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Early results from Taiwanese television networks and the Election Commission showed President Tsai Ing-wen leading her closest challenger, Han Kuo-yu of the Nationalist Party, in Saturday's presidential election, possibly putting her on the way to winning a second term.
The mood was jubilant at the headquarters of Tsai's Democratic Progressive Party in Taipei, the capital, with supporters cheering as her tally climbed. At a gathering in Kaohsiung, where Han is mayor, it was much grimmer, with some wiping away tears as the vote count showed Tsai holding a solid lead.
With 10.5% of precincts reporting, results from the Central Election Commission showed Tsai with 57.96% of the votes and Han with 38.34%. TV networks reported that Tsai was ahead in almost all major cities.
The self-governing island was expected to know later Saturday whether Tsai had triumphed with her tough stance toward China.
Taiwan has developed its own identity since separating from China during civil war in 1949 but has never declared formal independence. Beijing still claims sovereignty over the island of 23 million people and threatens to use force to seize control if necessary.
Han voted in Kaohsiung, where he is mayor. A third-party candidate, James Soong, also ran but had virtually no chance of winning.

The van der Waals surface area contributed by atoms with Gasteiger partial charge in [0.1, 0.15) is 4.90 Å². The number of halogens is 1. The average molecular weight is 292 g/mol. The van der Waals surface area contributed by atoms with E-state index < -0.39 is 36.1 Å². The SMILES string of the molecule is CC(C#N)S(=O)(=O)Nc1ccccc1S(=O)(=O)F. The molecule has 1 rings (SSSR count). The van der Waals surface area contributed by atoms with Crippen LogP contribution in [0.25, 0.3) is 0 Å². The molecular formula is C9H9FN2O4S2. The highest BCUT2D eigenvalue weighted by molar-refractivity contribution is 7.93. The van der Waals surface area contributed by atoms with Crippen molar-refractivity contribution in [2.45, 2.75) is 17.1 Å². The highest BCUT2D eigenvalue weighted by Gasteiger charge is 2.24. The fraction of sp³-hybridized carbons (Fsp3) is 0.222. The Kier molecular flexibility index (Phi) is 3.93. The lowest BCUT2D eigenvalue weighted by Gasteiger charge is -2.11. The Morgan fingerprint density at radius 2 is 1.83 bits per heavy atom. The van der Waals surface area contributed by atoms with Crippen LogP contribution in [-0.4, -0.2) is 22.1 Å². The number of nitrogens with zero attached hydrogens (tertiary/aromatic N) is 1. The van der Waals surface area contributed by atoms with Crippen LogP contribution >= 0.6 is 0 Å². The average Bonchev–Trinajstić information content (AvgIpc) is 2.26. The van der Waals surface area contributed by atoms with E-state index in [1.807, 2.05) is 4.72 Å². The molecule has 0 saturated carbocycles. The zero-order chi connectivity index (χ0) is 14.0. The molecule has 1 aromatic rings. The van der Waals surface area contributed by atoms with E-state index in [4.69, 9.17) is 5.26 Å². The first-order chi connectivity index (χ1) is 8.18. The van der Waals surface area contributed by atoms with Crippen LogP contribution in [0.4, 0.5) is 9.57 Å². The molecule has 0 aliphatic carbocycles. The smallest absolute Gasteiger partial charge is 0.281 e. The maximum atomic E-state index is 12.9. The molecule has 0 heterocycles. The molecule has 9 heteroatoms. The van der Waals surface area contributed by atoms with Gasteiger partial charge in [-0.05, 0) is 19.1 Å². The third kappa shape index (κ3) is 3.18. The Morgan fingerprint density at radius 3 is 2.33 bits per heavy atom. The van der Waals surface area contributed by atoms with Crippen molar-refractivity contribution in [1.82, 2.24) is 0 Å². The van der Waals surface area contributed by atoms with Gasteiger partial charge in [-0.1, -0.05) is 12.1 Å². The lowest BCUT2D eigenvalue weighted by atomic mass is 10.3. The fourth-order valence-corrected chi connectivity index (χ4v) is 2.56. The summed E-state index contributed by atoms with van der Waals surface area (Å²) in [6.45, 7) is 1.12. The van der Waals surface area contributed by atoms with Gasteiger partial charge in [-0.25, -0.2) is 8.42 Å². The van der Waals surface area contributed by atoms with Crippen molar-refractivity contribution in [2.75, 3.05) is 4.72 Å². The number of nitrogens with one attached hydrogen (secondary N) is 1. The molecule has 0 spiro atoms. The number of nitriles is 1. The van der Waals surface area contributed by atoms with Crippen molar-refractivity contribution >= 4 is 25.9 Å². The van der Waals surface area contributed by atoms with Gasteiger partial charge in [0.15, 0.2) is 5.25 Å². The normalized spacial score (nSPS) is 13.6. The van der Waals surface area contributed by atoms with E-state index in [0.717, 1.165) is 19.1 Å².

“I hope every citizen can come out and vote," Tsai said after casting her vote in Taipei. “You should exercise your rights to make democracy stronger in Taiwan."
'A chance to protect Taiwan's democracy'
For many in Taiwan, months of anti-government protests in Hong Kong, a semi-autonomous Chinese territory, have driven home the contrast between their democratically governed island and authoritarian, communist-ruled mainland China.
Tsai portrayed the election as a chance to protect Taiwan's democracy.
“Let us tell the world with our own votes that Taiwanese are determined to defend sovereignty, determined to guard democracy and determined to persist in reforms,” she said at a rally late Friday.
The Nationalist Party's Han has said Taiwan should be more open to negotiations with China, in contrast to Tsai, who has dismissed Beijing's overtures. At his last rally, attended by hundreds of thousands of people in the southern port city of Kaohsiung, he focused on practical issues such as improving education and the economy.
“I want to attract massive investments. I want products to be exported nonstop,” he said.
The Hong Kong protests have undermined support in Taiwan for the “one country, two systems” approach Beijing has championed for governing both that former British colony and Taiwan.
Fears of Chinese interference in Taiwans politics and an uptick in the economy helped Tsai regain an edge after a dire electoral setback for her Democratic Progressive Party, or DPP, 14 months ago.
“The reason why I vote for her is for upholding the value of Taiwan's freedom and democracy and that should not be affected by the oRead More – Source